David Baker and Karen Smith, authors
Video is a tool that supports and enhances what teachers notice and draw upon as they are coached. The noticings of a teacher, whether it is in the summarize impressions or analyze causal factors steps of the Reflecting Conversation or in the specify success indicators of the Planning Conversation or as a 3rd point data source, can be general, internal – about themselves or external – about their students, systems or learning. What is noticed can be reflected upon and Cognitive Coaches believe that accurate self-reflection is a learnable skill. As a coach, I rely on the coaching practice of having the coachee recall before outside data is offered. Video can help a teacher notice more and reflect deeply within a coaching framework.
So why is video powerful for increasing noticing? Video supports memory and recall. Ebbinghaus demonstrated that the brain is designed to forget specifics over time. The longer the delay, the greater the forgetting. Video supports clarity. The data a teacher sees from video will include what they noticed in their initial reflection as well as words, actions and reactions that were unnoticed or not remembered. Seeing after remembering supports clarity. Video supports objectivity of noticing. Data or events can be re-viewed instead of remembered. The coachee can watch and participate in the data gathering instead of relying on the insights of the coach.
In reviewing research on noticing we read, “Characterizing pivotal teaching moments in beginning mathematics teachers’ practice”. They shared research showing one major difference between expert and novice teachers is the ‘‘form and structure of their attention’’ (Mason 1998, p. 243). In Cognitive Coachingsm a goal is to increase resourcefulness of the person being coached. Coaching is designed to support the form and structure of the noticing, leading to thinking and awareness. Video enhances the noticing and thinking in the conversation. This line of thinking is furthered by van Es and Sherin (2002) In their Learning to Notice Framework. They highlight three main components of teacher noticing in the context of analyzing artifacts of classroom practice: (a) identifying important aspects of the situation, (b) reasoning about these aspects, and (c) connecting what is observed to more general ideas about teaching. Cognitive Coachingsm is the process we use to understand these three components. Video is the third point data source used to focus these coaching conversations. Cognitive Coachingsm supported by video increases noticing by supporting memory, providing clarity to noticing elements of practice instructional and objectivity by allowing the coachee to actively participate in the gathering of data.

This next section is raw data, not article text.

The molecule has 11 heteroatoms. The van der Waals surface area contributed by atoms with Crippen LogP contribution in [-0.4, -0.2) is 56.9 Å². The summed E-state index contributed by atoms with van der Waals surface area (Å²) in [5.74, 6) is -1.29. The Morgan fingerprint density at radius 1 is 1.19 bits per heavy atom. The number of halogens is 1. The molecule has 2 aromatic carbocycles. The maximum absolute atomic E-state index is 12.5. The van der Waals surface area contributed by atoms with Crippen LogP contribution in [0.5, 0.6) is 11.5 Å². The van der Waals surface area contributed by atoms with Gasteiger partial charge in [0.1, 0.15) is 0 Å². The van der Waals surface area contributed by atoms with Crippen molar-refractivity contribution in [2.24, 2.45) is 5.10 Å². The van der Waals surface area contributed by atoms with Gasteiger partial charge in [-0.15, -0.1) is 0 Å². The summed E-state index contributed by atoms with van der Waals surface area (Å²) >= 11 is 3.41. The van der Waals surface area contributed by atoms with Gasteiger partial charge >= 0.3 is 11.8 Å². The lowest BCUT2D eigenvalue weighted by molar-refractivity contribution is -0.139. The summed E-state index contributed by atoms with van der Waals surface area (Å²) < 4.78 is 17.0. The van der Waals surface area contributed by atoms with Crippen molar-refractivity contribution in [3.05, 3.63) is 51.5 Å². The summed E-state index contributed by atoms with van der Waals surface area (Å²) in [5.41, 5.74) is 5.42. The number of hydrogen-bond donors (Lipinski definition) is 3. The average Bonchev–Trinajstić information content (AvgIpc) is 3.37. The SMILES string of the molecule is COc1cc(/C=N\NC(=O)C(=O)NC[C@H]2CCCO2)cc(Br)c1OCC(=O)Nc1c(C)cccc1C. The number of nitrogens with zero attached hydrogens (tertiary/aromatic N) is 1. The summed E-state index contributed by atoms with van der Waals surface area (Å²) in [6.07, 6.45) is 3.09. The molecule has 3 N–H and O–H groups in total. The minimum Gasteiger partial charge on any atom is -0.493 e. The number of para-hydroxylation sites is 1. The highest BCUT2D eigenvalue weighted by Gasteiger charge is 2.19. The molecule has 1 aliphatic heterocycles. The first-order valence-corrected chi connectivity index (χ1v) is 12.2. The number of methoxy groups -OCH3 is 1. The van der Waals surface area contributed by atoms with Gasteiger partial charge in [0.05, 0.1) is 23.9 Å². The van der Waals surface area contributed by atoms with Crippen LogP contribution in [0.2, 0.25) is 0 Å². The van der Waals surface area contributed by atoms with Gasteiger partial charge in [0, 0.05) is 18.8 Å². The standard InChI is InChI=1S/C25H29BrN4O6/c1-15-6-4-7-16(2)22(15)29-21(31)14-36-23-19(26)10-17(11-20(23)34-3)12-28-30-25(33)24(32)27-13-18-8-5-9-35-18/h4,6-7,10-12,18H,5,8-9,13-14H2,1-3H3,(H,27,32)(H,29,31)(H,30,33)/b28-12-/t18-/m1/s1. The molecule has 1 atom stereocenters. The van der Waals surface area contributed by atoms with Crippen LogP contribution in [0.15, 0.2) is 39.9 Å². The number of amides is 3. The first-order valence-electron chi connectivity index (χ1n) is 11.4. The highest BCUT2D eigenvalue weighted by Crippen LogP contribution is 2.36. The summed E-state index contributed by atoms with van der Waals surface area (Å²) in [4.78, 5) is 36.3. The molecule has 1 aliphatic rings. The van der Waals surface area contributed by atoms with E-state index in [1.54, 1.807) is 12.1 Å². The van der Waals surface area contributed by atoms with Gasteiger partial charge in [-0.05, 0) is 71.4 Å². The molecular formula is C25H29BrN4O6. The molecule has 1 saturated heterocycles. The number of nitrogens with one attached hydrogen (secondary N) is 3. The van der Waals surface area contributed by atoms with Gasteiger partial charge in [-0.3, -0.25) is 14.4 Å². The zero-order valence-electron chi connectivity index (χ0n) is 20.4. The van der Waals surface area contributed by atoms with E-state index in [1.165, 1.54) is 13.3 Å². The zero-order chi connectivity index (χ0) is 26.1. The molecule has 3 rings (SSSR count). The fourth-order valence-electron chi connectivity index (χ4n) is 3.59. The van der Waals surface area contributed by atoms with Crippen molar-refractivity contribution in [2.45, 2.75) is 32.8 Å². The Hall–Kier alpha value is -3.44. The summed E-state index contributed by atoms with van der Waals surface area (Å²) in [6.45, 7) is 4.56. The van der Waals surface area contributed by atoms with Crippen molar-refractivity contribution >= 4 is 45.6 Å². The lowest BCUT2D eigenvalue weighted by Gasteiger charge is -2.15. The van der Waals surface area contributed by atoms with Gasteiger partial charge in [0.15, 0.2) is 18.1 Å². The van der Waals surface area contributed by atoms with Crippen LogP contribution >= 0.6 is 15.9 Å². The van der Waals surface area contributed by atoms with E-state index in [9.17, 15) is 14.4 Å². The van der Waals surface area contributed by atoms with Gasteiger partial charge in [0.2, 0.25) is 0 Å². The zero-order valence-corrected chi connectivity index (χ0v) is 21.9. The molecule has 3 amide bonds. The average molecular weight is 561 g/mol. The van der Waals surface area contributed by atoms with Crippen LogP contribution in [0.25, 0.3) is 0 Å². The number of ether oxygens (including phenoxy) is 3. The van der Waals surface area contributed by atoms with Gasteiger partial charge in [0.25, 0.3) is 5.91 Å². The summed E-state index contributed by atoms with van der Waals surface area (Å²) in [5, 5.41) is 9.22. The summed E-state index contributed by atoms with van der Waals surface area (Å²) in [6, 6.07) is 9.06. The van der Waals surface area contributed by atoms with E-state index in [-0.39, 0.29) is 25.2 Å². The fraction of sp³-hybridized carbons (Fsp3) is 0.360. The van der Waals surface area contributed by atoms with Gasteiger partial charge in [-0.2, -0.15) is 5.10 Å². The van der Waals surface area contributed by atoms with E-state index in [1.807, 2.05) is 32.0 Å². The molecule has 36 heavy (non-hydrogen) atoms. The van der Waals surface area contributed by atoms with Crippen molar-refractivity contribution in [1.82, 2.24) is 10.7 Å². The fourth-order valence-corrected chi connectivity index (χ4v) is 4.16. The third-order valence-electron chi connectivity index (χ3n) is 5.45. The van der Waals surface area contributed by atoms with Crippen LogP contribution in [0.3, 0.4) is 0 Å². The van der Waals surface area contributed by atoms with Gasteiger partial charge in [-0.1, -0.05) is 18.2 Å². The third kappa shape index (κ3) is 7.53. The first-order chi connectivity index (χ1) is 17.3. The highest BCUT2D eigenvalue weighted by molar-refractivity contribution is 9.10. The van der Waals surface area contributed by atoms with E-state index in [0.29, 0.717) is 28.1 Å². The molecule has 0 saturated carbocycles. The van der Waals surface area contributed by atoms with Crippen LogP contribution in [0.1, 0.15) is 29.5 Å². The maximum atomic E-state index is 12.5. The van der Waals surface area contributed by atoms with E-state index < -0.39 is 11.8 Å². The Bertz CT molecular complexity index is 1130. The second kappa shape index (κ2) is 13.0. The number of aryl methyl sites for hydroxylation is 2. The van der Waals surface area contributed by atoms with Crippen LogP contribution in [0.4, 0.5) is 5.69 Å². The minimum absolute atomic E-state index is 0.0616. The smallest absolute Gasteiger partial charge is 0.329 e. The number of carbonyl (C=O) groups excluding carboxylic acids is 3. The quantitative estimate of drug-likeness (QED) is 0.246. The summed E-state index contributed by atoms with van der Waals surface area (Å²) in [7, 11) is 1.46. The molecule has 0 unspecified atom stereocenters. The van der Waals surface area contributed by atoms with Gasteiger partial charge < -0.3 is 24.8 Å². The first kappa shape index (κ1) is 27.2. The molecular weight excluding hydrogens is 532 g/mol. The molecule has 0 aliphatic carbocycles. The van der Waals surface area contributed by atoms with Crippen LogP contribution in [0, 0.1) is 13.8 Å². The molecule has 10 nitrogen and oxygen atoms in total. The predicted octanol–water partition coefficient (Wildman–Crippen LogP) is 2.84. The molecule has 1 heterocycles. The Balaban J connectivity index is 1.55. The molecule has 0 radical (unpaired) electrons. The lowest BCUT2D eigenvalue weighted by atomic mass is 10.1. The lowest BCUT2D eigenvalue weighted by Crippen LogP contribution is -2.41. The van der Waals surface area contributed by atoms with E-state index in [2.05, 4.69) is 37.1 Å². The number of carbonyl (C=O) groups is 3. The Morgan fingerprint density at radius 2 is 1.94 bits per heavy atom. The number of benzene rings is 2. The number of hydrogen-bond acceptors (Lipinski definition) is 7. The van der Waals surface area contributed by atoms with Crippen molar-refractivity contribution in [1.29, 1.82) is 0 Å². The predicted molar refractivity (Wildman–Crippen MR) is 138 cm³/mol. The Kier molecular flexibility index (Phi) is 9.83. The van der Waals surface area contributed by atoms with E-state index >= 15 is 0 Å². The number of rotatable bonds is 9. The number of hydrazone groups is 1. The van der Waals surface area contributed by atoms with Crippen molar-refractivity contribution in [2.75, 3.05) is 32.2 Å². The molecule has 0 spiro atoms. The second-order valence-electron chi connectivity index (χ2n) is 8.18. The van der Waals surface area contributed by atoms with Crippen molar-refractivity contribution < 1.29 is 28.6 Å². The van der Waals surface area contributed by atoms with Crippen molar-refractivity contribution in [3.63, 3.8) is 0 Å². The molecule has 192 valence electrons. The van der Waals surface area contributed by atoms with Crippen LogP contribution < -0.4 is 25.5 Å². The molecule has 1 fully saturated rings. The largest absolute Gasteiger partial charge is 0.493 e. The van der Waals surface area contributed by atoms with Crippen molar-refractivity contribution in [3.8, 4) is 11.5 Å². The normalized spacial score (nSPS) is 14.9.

A coaching question we often use to increase noticing with video is “How does what you observed compare with what you thought happened?” Next week we will explore more questions we use and frameworks that support coaching and video as a third point.